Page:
Winner Dissertation Prize 2000
Victims of Crime in 22 European Criminal Justice Systems
Supervisor: Prof. mr. M.S. Groenhuijsen
Nomination: Tilburg University, Faculty of Law
Report by the selection committee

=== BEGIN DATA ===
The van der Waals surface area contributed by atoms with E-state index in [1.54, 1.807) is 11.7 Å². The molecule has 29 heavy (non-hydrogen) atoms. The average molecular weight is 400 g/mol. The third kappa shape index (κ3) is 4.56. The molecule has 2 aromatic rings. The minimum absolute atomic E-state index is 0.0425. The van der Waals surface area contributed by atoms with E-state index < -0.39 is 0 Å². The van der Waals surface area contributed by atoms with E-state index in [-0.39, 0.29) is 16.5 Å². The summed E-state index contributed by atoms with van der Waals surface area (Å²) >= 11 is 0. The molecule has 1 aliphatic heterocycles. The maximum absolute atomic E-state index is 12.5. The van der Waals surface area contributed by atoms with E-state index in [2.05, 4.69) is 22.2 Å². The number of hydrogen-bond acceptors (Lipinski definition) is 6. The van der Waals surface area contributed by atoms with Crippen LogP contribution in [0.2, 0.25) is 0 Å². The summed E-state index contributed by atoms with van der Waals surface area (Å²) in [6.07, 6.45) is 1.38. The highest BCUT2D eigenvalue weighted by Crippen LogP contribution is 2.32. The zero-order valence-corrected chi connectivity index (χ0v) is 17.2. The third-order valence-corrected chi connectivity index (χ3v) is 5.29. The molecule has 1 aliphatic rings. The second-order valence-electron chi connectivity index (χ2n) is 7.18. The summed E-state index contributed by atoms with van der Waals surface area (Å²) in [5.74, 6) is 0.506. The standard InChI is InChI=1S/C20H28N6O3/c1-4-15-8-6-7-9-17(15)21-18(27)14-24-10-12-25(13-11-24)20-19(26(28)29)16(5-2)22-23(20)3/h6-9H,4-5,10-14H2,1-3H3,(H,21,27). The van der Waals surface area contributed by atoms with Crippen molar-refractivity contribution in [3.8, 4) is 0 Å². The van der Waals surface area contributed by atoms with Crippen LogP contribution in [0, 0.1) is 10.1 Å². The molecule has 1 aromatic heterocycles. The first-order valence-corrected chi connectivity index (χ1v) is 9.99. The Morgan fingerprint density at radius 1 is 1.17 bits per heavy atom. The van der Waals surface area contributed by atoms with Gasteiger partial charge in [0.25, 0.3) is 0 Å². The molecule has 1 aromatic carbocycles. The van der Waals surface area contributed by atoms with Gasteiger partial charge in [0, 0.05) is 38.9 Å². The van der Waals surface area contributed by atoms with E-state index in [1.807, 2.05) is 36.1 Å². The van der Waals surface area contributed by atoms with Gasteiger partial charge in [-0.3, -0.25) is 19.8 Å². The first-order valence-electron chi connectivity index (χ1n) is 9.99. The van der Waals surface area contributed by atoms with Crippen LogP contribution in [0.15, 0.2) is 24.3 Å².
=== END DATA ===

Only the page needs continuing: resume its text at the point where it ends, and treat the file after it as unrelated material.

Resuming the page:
This thesis is the result of the investigation carried out by the two authors into the application of a directive from the Council of Europe, issued in 1985, concerning the treatment of victims of crime in the criminal justice system. The researchers carried out fieldwork in 22 European countries and, with the exception of Greece and Turkey, studied the original sources. The investigation centred on the measures taken in order to bring the legal system into line with the European directive, considering which measures had worked and which had not worked. Why are some jurisdictions successful while others fail? What are the reasons why some countries have made more headway in the application than others? The book traces the critical success factors. With its broad comparison of countries and legal systems it is of great documentary and encyclopedic value. The authors also present an analysis, their own theory and a synthesis. Their considerations of the way in which the concept of victim is defined are of major relevance from the theoretical point of view and also with regard to the direct application in criminal law, where the role to be played by the victim during the proceedings is the subject of much discussion. The international significance of the book is evident.